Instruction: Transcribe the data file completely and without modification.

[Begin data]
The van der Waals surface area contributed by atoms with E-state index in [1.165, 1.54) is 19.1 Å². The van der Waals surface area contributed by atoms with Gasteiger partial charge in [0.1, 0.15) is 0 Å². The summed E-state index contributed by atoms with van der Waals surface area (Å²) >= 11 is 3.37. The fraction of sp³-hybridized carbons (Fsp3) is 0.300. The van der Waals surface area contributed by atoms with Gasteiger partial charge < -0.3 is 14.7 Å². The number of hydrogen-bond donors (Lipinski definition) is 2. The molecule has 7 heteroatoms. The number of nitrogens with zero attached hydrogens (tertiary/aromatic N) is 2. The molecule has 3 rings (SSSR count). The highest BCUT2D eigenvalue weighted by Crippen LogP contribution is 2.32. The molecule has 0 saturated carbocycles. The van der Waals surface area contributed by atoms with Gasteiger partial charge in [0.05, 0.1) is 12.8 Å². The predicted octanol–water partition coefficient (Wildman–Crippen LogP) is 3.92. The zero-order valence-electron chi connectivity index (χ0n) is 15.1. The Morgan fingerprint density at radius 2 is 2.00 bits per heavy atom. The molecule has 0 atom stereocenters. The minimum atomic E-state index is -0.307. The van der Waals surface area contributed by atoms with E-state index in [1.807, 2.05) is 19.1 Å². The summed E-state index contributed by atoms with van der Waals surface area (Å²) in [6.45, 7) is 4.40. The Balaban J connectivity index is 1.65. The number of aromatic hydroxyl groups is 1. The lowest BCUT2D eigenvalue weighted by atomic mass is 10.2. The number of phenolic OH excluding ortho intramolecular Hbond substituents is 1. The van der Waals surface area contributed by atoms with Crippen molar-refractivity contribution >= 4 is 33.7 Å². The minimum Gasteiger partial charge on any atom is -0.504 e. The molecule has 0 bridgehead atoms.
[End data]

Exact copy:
The van der Waals surface area contributed by atoms with E-state index in [1.165, 1.54) is 19.1 Å². The van der Waals surface area contributed by atoms with Gasteiger partial charge in [0.1, 0.15) is 0 Å². The summed E-state index contributed by atoms with van der Waals surface area (Å²) >= 11 is 3.37. The fraction of sp³-hybridized carbons (Fsp3) is 0.300. The van der Waals surface area contributed by atoms with Gasteiger partial charge < -0.3 is 14.7 Å². The number of hydrogen-bond donors (Lipinski definition) is 2. The molecule has 7 heteroatoms. The number of nitrogens with zero attached hydrogens (tertiary/aromatic N) is 2. The molecule has 3 rings (SSSR count). The highest BCUT2D eigenvalue weighted by Crippen LogP contribution is 2.32. The molecule has 0 saturated carbocycles. The van der Waals surface area contributed by atoms with Gasteiger partial charge in [0.05, 0.1) is 12.8 Å². The predicted octanol–water partition coefficient (Wildman–Crippen LogP) is 3.92. The zero-order valence-electron chi connectivity index (χ0n) is 15.1. The Morgan fingerprint density at radius 2 is 2.00 bits per heavy atom. The molecule has 0 atom stereocenters. The minimum atomic E-state index is -0.307. The van der Waals surface area contributed by atoms with E-state index in [1.807, 2.05) is 19.1 Å². The summed E-state index contributed by atoms with van der Waals surface area (Å²) in [6.45, 7) is 4.40. The Balaban J connectivity index is 1.65. The number of aromatic hydroxyl groups is 1. The lowest BCUT2D eigenvalue weighted by atomic mass is 10.2. The number of phenolic OH excluding ortho intramolecular Hbond substituents is 1. The van der Waals surface area contributed by atoms with Crippen molar-refractivity contribution >= 4 is 33.7 Å². The minimum Gasteiger partial charge on any atom is -0.504 e. The molecule has 0 bridgehead atoms.